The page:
When she eased her beat-up old Saab 93 into the parking lot of the Circle K and saw the flashing red and blue lights, she knew she had the right place. There were three marked and two unmarked police cars and an ambulance. Before she could get the door open, Dave appeared at her window. He wore a standard-issue bulletproof vest over a hooded sweatshirt and black cargo pants, and a Tucson Police baseball cap covered his shaved head.
“There’s something else, too, Mack,” he said, bouncing lightly on the balls of his feet, as she hauled herself out of the bucket seat.
Mack groaned. She took her glasses off and rubbed her eyes. There was always something else with cops, and it was never good.
Dave led her across the lot to the ambulance, its open doors revealing a female EMT sitting next to a stretcher on which a little girl sat, pale face streaked with dirt and lined with tear tracks. Her short blond hair was in disarray, matted with twigs. She looked like she couldn’t have been older than nine or ten. Certainly not twelve, as Dave had said. She was draped in a sterile blanket, so Mack couldn’t tell if she was still naked, but at least she knew that any evidence on the kid’s body would be preserved for collection during the medical exam. Dave hung back as Mack walked closer, and the girl looked at her inquisitively with large hazel eyes. Mack smiled at her.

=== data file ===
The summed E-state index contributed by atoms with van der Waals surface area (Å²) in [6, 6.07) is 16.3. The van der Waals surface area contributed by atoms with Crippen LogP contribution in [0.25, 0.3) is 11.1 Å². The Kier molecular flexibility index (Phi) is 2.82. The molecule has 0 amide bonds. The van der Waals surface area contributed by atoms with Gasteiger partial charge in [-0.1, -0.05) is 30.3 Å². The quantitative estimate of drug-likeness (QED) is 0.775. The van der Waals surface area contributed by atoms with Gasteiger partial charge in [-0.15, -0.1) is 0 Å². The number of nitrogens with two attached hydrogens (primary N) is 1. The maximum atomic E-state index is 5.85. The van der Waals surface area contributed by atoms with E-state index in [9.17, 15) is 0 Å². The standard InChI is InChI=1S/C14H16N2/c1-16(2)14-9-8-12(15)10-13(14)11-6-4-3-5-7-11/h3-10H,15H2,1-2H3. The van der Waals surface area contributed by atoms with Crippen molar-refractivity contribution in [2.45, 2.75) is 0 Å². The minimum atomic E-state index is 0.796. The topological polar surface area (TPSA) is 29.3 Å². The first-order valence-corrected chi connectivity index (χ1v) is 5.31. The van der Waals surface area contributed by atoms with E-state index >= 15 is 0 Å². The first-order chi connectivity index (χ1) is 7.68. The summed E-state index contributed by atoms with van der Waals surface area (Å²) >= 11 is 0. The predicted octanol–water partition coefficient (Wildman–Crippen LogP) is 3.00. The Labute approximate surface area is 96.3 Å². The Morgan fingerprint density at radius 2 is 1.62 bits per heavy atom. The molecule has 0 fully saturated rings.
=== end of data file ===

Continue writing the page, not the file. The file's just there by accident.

“Hi,” she said softly. “My name’s Mack. What’s your name?”
The kid continued to stare without speaking.
“Where are your mommy and daddy?” Mack asked.
Gently, Mack tried a couple more times, asking how she got there, where she went to school, and when was her birthday. Each attempt was met with the same silent stare, and finally she gave up and walked back to Dave.
“So what’s the deal?” Mack asked. “She’s mute? Deaf?”
“We don’t know yet,” he said, taking his cap off and rubbing his head, “but watch this.”
He walked toward the ambulance. As he approached, it was like he’d flipped an invisible switch. As soon as he got within five feet, the kid started screaming. When he backed up, she stopped. He walked back to Mack.
“She does that whenever a man gets close. Women can get right up next to her, can touch her, even, no problem. But a man so much as comes near her and she wails like a banshee.”
Between the silence and the shriek, Mack fully understood Dave’s earlier comment about how hard it would be to interview the girl. Whatever had happened to this kid, she was badly traumatized.